3. Furthermore, the [buyer]īs set-off damage claim for non-delivery in connection with the order of the buyer of 7 March 1988 (annex B 7) is not legally justified. In so far, a valid contract of sale is lacking as the "offer" by company [...] of 3 March 1988 (annex B 6) which preceded the order of the buyer was not a binding contractual offer. As laid down in detail by the [seller] in the brief of 27 July 1989, the contracts of sale between an Italian and a German company keep to the regulations of the United Nations Convention on the International Sale of Goods (hereinafter CISG, published in BGBl. [*] 1989 II p. 586) since 1988. According to Art. 14 CISG, the proposal for concluding a contract constitutes an "offer" if it is sufficiently definite and indicates the intention of the offeror to be bound in case of acceptance. Such a proposal is sufficiently definite if it, inter alia, expressly or tacitly contains the quantity to be delivered. The writing of the company of 3 March 1988 does not meet this requirement. The writing only mentions the kind of devices to be delivered and the price, though it does not mention the corresponding quantity. As already due to this fact, a binding contract is not at hand. The further objections of the [seller] in that respect (denied power of representation of the company for a binding offer of the kind; partial divergence between the subsequent order of the [buyer] and the offer of the company [...]) can be ignored completely.

     4. According to Art. 83 ULIS, the seller can claim interest for late payment from the date of maturity of the purchase price regarding the amount not paid amounting to 1% of the official rate of discount of the country in which the seller has his place of business (in the case at hand: the official Italian discount rate). However, according to the adjudication of this Court, Art. 83 ULIS is to be interpreted in accordance with its ratio legis and its purpose. Therefore, in cases where the seller claims payment in the currency of the buyer-country (as in the case at hand: Federal Republic of Germany), the authoritative discount rate is the rate of that country (Germany) and not of the seller-country (Italy). This is to avoid an unjust enrichment of the buyer due to the possibly higher inflation rate in the seller-country: by payment in the buyer's own harder currency, the buyer consequently makes exchange profits possible for the seller and at the same time has to pay interest at the higher interest rate of the seller-country which is just a consequence of the higher inflation rate there which again normally comes along with a collapse of prices of the seller's currency in relation to the buyer's currency (compare LG Karlsruhe, NJW-RR [*] 1987, p. 1145). The Appellate Court Karlsruhe (OLG Karlsruhe) did not follow the adjudication of this Court (Judgment of 27 October 1987, reference No. 8 U 43187). The Appellate Court explained that the loophole in the law considered by the District Court (Landgericht) for the justification of its broad interpretation did not exist: a) since not only a higher but also a lower inflation rate could be expected in the seller-country; this could lead to injustice to the seller. b) since the parties were free to decide in which currency to stipulate the purchase price; moreover they were able to weigh up the advantages and disadvantages considering the provision of Art. 83 ULIS. However, neither of the two arguments is convincing. The interpretation of Art. 83 ULIS of the District Court (Landgericht), namely that where payment of the purchase price takes place in the currency of the buyer-country, also the discount rate of the buyer-country could be assumed at the calculation of interest, does in the case of a lower interest rate of the seller-country not lead to inequitable result: Art. 83 ULIS only stipulates a minimum rate of the interest for late payment which does not conflict with the assessment of exceeding interest damages or loss in prices put forward conclusively by the seller according to Art. 82 ULIS. The argument of a possible farsighted contractual stipulation between the parties does not take into account that the optional statutory law of contract aims to create an appropriate and just solution especially with respect to non-existing farsighted contractual stipulations. Under these circumstances, this Court keeps to the present established case law and still assumes that in case of a purchase-money claim in the currency of the buyer-country a loophole in the law not considered by the authors of ULIS existed which needs to be filled by a ratio legis-interpretation of Art. 83 ULIS.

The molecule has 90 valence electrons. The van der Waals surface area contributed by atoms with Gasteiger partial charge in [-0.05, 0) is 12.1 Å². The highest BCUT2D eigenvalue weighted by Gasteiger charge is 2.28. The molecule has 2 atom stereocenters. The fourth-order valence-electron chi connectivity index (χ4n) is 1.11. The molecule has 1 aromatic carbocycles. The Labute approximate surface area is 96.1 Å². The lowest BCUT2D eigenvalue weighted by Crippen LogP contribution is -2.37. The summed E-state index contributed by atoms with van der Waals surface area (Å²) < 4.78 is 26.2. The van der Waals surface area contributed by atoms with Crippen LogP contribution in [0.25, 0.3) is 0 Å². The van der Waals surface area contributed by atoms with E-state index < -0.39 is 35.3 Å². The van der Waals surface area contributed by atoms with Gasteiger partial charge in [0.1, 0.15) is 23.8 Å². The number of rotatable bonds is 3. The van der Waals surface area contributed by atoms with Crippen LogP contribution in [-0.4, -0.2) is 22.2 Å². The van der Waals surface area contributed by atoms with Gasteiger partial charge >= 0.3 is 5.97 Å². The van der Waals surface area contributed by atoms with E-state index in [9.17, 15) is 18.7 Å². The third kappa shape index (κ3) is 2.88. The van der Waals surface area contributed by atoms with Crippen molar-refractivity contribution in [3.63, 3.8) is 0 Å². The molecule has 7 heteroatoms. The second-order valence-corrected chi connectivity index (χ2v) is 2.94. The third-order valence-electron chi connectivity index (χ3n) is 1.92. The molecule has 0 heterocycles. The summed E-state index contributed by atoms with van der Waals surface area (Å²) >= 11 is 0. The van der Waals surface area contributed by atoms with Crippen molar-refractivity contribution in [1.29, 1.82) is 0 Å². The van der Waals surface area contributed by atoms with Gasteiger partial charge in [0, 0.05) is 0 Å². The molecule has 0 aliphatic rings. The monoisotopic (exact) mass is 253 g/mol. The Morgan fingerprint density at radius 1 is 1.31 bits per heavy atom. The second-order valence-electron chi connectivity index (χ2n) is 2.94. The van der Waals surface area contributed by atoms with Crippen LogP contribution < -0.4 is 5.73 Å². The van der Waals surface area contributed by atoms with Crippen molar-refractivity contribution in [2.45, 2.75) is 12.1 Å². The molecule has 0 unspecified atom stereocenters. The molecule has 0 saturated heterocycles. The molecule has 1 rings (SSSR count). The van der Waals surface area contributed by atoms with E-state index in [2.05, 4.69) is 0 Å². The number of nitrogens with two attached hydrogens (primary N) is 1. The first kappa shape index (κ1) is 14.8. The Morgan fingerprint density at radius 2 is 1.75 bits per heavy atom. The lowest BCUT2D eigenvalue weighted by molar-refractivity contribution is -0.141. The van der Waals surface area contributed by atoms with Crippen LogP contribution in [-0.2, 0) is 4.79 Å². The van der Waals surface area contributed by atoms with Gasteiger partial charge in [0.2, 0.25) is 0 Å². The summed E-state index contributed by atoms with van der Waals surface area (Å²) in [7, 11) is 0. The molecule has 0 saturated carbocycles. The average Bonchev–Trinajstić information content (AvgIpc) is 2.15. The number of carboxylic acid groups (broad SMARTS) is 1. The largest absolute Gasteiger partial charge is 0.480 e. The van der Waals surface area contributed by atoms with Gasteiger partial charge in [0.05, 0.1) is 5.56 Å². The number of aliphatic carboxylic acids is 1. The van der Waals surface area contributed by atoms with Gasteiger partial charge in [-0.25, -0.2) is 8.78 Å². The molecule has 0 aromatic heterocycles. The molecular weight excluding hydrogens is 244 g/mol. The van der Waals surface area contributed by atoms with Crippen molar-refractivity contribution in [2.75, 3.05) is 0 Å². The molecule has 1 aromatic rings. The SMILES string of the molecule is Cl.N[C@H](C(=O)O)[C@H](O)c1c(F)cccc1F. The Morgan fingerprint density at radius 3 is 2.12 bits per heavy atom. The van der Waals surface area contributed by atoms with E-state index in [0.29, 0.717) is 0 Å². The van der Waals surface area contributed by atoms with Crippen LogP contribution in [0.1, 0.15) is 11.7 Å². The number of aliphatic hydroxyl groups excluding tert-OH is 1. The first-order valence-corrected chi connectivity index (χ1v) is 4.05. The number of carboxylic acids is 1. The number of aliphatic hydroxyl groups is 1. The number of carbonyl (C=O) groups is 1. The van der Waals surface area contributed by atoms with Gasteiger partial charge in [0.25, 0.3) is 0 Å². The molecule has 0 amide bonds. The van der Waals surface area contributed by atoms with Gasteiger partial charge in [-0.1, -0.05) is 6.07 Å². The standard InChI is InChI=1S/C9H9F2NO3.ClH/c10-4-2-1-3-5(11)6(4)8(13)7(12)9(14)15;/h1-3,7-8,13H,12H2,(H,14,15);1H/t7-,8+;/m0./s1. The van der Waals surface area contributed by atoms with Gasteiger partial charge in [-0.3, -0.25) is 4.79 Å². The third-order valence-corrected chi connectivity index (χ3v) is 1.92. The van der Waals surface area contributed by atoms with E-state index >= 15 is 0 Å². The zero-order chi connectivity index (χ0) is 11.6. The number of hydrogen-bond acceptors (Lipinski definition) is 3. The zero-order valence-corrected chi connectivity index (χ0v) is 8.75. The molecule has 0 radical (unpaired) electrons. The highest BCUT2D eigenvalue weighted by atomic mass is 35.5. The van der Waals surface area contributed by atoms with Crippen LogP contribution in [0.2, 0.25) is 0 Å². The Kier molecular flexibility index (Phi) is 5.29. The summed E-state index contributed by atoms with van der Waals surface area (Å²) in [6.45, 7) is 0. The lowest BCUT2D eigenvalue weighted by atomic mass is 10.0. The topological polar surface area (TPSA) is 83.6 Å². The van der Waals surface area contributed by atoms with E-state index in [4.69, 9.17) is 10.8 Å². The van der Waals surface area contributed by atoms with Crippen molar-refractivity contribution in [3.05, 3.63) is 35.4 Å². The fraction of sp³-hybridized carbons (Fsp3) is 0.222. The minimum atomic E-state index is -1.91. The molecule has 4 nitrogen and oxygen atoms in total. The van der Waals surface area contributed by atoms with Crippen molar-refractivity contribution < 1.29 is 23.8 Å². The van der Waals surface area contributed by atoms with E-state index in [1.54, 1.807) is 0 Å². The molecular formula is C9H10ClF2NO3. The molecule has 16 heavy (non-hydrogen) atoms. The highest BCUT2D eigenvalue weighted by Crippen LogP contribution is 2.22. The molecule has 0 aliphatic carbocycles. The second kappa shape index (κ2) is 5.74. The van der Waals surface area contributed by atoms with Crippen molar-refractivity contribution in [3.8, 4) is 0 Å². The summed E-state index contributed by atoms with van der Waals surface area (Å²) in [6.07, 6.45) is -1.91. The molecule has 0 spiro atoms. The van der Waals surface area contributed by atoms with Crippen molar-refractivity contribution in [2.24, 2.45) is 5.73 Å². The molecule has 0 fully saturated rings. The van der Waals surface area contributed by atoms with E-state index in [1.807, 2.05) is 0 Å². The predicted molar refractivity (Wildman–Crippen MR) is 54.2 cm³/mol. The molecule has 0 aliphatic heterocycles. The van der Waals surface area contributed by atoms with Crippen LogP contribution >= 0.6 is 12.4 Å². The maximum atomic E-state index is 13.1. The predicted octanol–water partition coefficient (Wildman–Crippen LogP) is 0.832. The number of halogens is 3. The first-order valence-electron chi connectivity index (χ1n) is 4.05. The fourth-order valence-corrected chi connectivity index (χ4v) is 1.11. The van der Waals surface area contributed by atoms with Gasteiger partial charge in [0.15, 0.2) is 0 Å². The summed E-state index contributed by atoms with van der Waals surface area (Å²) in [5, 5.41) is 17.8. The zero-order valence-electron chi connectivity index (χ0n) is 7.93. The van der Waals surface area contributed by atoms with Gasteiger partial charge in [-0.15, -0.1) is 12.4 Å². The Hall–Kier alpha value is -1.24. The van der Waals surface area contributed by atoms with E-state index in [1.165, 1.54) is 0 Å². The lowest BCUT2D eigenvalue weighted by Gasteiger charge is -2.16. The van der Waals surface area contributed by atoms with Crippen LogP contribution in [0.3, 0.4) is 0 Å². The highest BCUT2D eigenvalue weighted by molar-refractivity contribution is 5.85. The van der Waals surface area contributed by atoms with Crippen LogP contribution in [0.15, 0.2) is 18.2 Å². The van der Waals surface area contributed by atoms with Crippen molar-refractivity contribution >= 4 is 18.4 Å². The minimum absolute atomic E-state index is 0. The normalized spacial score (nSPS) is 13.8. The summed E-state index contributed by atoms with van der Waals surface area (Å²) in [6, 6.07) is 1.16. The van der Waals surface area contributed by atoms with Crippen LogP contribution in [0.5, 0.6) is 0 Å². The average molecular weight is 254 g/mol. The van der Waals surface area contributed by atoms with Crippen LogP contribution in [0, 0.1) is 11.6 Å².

5. The costs order is based on § 92(1) ZPO [*]. The orders of provisional enforceability follow from §§ 709, 108(1) ZPO.

[...]


FOOTNOTES

* All translations should be verified by cross-checking against the original text. For the purpose of this translation, the Defendant-Appellee of Germany is referred to as [buyer]; the Plaintiff-Appellant of Italy is referred to as [seller]. Amounts in German currency (Deutsche Mark) are indicated as [DM].

Translator's note on other abbreviations: BGB1 = Bundesgesetzblatt [Federal Law Gazette]; NJW-RR = Neue Juristische Wochenschrift-Rechtsprechungs Report [well-known German law journal]; ULIS = Uniform Law on International Sales [1964 Hague International Sales Law antecedent to the CISG]; ZPO = Zivilprozessordnung [Code of Civil Procedure].

** Julian Waiblinger, Humboldt University, Berlin, Faculty of Law since 1999; King's College, London, Diploma in Legal Studies 2001/2002.